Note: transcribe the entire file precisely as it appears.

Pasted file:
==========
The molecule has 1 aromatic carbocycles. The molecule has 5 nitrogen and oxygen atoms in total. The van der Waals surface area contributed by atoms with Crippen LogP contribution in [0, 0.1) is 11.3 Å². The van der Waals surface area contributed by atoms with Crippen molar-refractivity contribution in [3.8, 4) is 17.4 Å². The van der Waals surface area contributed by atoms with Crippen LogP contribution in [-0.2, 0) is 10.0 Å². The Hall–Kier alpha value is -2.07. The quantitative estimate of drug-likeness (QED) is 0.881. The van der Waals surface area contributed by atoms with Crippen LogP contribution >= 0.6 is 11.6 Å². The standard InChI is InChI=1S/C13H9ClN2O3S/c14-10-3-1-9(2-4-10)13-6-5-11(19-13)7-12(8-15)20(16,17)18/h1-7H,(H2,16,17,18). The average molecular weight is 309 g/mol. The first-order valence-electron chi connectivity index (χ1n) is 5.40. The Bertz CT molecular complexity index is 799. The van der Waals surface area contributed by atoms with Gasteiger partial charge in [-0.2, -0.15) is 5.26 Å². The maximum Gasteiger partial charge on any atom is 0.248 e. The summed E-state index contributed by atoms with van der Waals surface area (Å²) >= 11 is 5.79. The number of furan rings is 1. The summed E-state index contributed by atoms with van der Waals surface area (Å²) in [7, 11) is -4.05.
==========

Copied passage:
The molecule has 1 aromatic carbocycles. The molecule has 5 nitrogen and oxygen atoms in total. The van der Waals surface area contributed by atoms with Crippen LogP contribution in [0, 0.1) is 11.3 Å². The van der Waals surface area contributed by atoms with Crippen molar-refractivity contribution in [3.8, 4) is 17.4 Å². The van der Waals surface area contributed by atoms with Crippen LogP contribution in [-0.2, 0) is 10.0 Å². The Hall–Kier alpha value is -2.07. The quantitative estimate of drug-likeness (QED) is 0.881. The van der Waals surface area contributed by atoms with Crippen LogP contribution >= 0.6 is 11.6 Å². The standard InChI is InChI=1S/C13H9ClN2O3S/c14-10-3-1-9(2-4-10)13-6-5-11(19-13)7-12(8-15)20(16,17)18/h1-7H,(H2,16,17,18). The average molecular weight is 309 g/mol. The first-order valence-electron chi connectivity index (χ1n) is 5.40. The Bertz CT molecular complexity index is 799. The van der Waals surface area contributed by atoms with Gasteiger partial charge in [-0.2, -0.15) is 5.26 Å². The maximum Gasteiger partial charge on any atom is 0.248 e. The summed E-state index contributed by atoms with van der Waals surface area (Å²) >= 11 is 5.79. The number of furan rings is 1. The summed E-state index contributed by atoms with van der Waals surface area (Å²) in [7, 11) is -4.05.